39. The arbitrator identified the central arguments advanced by Holtglen on the interpretation of the agreement in the following way. He said:-“(a) It argued that insolvency on its part was simply not a breach of, or a failure to comply with, the provisions of the Development Agreement. The Development Agreement does not so provide.(b) Holtglen argued that this becomes clear when one looks at clause 22. Clause 22.1(a) sets out the consequences that flow when there is a breach of the Development Agreement on the part of the Developer. Clause 22.1(b) deals with insolvency, and provides for quite different consequences to flow from that. The fact that breaches were specifically addressed in clause 22.1(a), and that insolvency was also specifically addressed but does not fall within that sub-clause, demonstrates that insolvency is not a breach.

(c) Holtglen suggested that, in arguing on these grounds that it was entitled not to make payments which clause 17 provides, Dunnes Stores was seeking to obtain advantages that would not have been open to it if it had simply terminated for insolvency in accordance with clause 22.1(b). Holtglen argued that, following termination under clause 22, the consequence of clauses 22.3 and 22.4 was that Dunnes Stores would have been entitled to avoid making any further payments, but it would have remained liable to make payments that had already fallen due under clause 17 as of the date of termination. Furthermore, if there had been an attempt to terminate under clause 22.1(b) for insolvency, it was likely that the Funder would have exercised its right to set in (sic). Holtglen pointed out that Dunnes Stores had accepted that it could not refuse to pay under clause 17 in reliance on material but cured breaches but at the same time sought to rely for present purposes on breaches that might not even be material without giving any opportunity to cure.

(d) Holtglen argued that the Development Agreement deals expressly in clause 17.6 with the circumstances in which funding issues would give rise to a breach. That being so, it was suggested, the Development Agreement could not be interpreted so as to apply to funding issues other than those specifically addressed in clause 17.6.

(e) Holtglen argued that, if one accepts that insolvency could be a failure to comply within the meaning of clause 17, then the logical consequence of the argument that had been advanced by Dunnes Stores was that any breach would entitle it to refuse to pay, no matter how minor the breach, unless perhaps it was de minimis. It was suggested that that could not be the proper interpretation of clause 17, which, it was suggested was intended merely to preserve the right of Dunnes Stores to counterclaim for breaches rather than simply to refuse to pay in the event of a breach. Emphasis was laid on the fact that Dunnes Stores had neither sought to terminate nor claimed damages in respect of loss suffered by it as a consequence of the alleged breaches, and on the fact that Dunnes Stores was intending to hold Holtglen to the continuing obligations imposed on it under the Development Agreement while at the same time arguing that it was not obliged to make any payments thereunder.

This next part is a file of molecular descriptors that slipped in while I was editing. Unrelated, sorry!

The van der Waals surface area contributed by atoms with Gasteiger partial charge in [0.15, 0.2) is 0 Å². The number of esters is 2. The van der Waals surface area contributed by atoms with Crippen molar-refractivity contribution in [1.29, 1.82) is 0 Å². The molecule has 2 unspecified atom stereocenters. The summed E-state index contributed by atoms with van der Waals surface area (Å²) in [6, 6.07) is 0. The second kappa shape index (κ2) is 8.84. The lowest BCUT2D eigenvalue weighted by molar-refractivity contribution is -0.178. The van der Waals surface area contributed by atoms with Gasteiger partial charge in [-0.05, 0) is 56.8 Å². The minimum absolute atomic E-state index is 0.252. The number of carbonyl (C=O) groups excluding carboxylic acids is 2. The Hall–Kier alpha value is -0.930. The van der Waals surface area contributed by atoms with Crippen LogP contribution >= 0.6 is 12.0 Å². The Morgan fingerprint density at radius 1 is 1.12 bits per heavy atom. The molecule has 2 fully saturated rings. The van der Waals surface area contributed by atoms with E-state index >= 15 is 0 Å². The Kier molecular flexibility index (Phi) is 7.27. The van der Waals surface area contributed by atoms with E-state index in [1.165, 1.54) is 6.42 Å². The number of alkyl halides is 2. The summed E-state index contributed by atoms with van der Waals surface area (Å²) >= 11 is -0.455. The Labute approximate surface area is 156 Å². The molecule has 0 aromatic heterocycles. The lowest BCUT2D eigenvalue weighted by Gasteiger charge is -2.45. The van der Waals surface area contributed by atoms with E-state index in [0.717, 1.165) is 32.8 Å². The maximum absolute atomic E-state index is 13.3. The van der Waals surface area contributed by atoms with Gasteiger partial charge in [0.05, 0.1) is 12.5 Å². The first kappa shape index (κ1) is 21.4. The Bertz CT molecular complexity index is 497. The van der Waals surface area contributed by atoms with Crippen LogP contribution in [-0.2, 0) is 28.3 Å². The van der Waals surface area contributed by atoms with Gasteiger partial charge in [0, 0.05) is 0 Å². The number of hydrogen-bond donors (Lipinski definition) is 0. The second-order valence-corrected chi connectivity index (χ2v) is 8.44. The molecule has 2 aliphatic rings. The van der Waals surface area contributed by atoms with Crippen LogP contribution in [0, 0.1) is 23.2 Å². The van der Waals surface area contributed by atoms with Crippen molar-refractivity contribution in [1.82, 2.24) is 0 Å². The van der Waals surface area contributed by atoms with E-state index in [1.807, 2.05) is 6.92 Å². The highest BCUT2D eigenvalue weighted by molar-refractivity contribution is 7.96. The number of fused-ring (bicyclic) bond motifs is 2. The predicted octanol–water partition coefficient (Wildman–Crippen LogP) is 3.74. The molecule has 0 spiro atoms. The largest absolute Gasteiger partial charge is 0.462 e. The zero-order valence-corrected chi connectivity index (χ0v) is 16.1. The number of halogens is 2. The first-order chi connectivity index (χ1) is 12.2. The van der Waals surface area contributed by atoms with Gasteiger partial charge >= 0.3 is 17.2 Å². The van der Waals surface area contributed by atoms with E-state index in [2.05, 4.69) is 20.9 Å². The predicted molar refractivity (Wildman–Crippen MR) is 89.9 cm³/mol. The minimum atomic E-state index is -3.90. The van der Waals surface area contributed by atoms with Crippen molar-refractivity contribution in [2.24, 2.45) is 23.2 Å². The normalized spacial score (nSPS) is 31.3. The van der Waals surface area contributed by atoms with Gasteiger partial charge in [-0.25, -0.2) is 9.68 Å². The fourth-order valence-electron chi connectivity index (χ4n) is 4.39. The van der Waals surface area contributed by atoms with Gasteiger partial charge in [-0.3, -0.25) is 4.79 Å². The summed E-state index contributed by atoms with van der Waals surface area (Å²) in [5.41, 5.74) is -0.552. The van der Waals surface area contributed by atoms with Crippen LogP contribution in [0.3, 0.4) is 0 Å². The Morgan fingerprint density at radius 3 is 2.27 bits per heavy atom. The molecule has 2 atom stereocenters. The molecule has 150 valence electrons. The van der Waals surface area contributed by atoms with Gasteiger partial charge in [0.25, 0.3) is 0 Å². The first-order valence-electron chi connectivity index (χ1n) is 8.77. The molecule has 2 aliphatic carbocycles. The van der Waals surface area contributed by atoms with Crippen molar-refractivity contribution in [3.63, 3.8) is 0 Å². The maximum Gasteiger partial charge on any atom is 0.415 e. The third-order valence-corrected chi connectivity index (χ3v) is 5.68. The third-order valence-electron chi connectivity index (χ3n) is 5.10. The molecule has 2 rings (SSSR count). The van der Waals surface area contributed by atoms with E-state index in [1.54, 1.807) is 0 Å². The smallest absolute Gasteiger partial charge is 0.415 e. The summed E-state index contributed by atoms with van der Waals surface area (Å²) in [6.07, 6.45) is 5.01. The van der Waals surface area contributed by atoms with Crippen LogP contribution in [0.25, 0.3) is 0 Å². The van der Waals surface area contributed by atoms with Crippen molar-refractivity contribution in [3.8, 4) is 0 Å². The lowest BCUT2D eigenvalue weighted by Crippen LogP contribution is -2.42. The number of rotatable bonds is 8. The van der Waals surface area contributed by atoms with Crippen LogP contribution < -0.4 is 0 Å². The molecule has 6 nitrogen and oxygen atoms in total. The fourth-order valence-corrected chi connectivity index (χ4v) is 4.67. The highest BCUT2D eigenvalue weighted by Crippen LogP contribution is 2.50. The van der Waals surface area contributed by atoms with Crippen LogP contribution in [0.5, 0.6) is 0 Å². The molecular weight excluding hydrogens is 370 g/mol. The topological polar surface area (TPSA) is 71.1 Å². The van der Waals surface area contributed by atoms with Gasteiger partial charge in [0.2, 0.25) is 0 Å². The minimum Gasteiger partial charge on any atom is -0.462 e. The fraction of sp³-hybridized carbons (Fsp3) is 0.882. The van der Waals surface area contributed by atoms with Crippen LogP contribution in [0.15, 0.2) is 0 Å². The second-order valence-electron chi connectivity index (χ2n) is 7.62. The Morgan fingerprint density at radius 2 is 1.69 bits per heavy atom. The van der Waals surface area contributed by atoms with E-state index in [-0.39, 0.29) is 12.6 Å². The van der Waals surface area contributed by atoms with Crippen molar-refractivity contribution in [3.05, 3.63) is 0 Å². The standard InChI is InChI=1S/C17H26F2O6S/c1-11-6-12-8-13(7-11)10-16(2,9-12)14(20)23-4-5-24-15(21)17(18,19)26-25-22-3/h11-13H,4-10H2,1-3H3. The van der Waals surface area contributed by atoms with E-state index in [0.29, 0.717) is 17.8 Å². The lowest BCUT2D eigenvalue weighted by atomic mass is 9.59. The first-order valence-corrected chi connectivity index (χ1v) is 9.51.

(f) Finally, Holtglen argued that, even if insolvency was a breach of contract that could give rise to an entitlement to avoid payment only if the contract could be interpreted as requiring entire performance as a condition precedent to payment. It suggested that this would be a commercially absurd result, and reliance was placed in that regard on Analogue (sic) Devices B.V. v. Zurich Insurance Co. [2005] 1 I.R. 274 as demonstrating that contracts should not be interpreted so as to give words meaning which the parties could never have intended that they should have. More importantly, reliance was placed on Hoenig v. Isaacs [1952] 2 All E.R. 175 as demonstrating that the courts would not easily interpret contracts so as to provide that entire performance was a condition precedent of payment.”
Dunnes’ Response
40. Dunnes response to the foregoing was summarised by the arbitrator as follows:-“(a) It argued that it was unreal to say that, simply because clause 22.1(a) dealt specifically with breaches of the Development Agreement, the circumstances of insolvency described in clause 22.1(b) could not constitute a failure to comply.(b) It argued that Hoenig v. Isaacs was not of real assistance. It was clear from the judgments in that case that the real question was always that if whether, on its true construction, entire performance was a condition precedent to payment. The issue here was one of the interpretation of the particular contractual provision in question.

(c) It was emphasised that Dunnes Stores did not argue that every failure to comply gave rise to an entitlement to avoid payments for which clause 17 might otherwise provide. However, if a failure to comply was material and not trivial then there was such a right.

(d) Finally, it argued that the proper interpretation of clause 22.3 and 22.4 meant that, following termination for insolvency, Holtglen would be a great deal worse off that it would be under the interpretation of clause 17 put forward by Dunnes Stores. In the same way, there was no relevance to the fact that there was an opportunity to cure a breach on which reliance was placed upon clause 22.1(a), because the consequences of termination were different from those of non-payment of sums due under clause 17.”
The Arbitrator’s Conclusions
41. In the final part of the award, the arbitrator stated his conclusions as follows:-“21. It was not really in dispute that Dunnes Stores could succeed on its argument as to the proper meaning of clause 17 only if an act of insolvency was to be interpreted as a failure to comply with the provisions of the Development Agreement. There is certainly no express positive obligation to be or to remain solvent, and a failure to be or to remain solvent was not expressly stated to be a breach. This is not determinative of the outcome to this question, because one could no doubt, if it was appropriate to do so, interpret any agreement as inferring or implying an obligation that was not made express.22. In my view, it would not be appropriate to make such an inference or implication. The main reasons for my conclusion in that regard were as follows:-